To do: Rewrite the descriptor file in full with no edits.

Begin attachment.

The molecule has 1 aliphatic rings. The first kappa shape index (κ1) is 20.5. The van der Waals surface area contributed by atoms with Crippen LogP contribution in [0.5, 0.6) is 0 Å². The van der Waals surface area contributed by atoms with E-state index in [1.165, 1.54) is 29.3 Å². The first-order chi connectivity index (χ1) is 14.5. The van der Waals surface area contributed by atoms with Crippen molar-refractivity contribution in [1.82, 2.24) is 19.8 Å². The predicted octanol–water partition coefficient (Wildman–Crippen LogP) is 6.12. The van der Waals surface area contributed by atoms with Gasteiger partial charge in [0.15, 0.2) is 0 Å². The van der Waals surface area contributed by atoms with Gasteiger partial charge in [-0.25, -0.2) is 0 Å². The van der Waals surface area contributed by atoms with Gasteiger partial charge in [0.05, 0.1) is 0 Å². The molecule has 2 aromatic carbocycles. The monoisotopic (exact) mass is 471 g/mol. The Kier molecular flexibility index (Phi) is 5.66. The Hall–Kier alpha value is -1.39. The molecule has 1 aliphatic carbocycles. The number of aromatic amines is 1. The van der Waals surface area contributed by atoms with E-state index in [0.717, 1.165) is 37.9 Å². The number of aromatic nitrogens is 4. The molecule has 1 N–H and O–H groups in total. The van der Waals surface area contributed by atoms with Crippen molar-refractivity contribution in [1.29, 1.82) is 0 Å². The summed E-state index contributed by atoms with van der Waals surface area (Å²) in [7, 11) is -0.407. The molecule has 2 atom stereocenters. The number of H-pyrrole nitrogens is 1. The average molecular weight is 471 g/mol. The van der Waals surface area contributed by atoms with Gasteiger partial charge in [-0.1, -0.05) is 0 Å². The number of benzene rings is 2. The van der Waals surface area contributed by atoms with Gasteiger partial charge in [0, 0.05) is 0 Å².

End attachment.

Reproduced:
The molecule has 1 aliphatic rings. The first kappa shape index (κ1) is 20.5. The van der Waals surface area contributed by atoms with Crippen LogP contribution in [0.5, 0.6) is 0 Å². The van der Waals surface area contributed by atoms with E-state index in [1.165, 1.54) is 29.3 Å². The first-order chi connectivity index (χ1) is 14.5. The van der Waals surface area contributed by atoms with Crippen molar-refractivity contribution in [1.82, 2.24) is 19.8 Å². The predicted octanol–water partition coefficient (Wildman–Crippen LogP) is 6.12. The van der Waals surface area contributed by atoms with Gasteiger partial charge in [0.15, 0.2) is 0 Å². The van der Waals surface area contributed by atoms with Gasteiger partial charge in [-0.25, -0.2) is 0 Å². The van der Waals surface area contributed by atoms with Gasteiger partial charge in [0.05, 0.1) is 0 Å². The molecule has 2 aromatic carbocycles. The monoisotopic (exact) mass is 471 g/mol. The Kier molecular flexibility index (Phi) is 5.66. The Hall–Kier alpha value is -1.39. The molecule has 1 aliphatic carbocycles. The number of aromatic amines is 1. The van der Waals surface area contributed by atoms with E-state index in [0.717, 1.165) is 37.9 Å². The number of aromatic nitrogens is 4. The molecule has 1 N–H and O–H groups in total. The van der Waals surface area contributed by atoms with Crippen molar-refractivity contribution in [1.29, 1.82) is 0 Å². The summed E-state index contributed by atoms with van der Waals surface area (Å²) in [7, 11) is -0.407. The molecule has 2 atom stereocenters. The number of H-pyrrole nitrogens is 1. The average molecular weight is 471 g/mol. The van der Waals surface area contributed by atoms with Gasteiger partial charge in [-0.1, -0.05) is 0 Å². The number of benzene rings is 2. The van der Waals surface area contributed by atoms with Gasteiger partial charge in [0, 0.05) is 0 Å².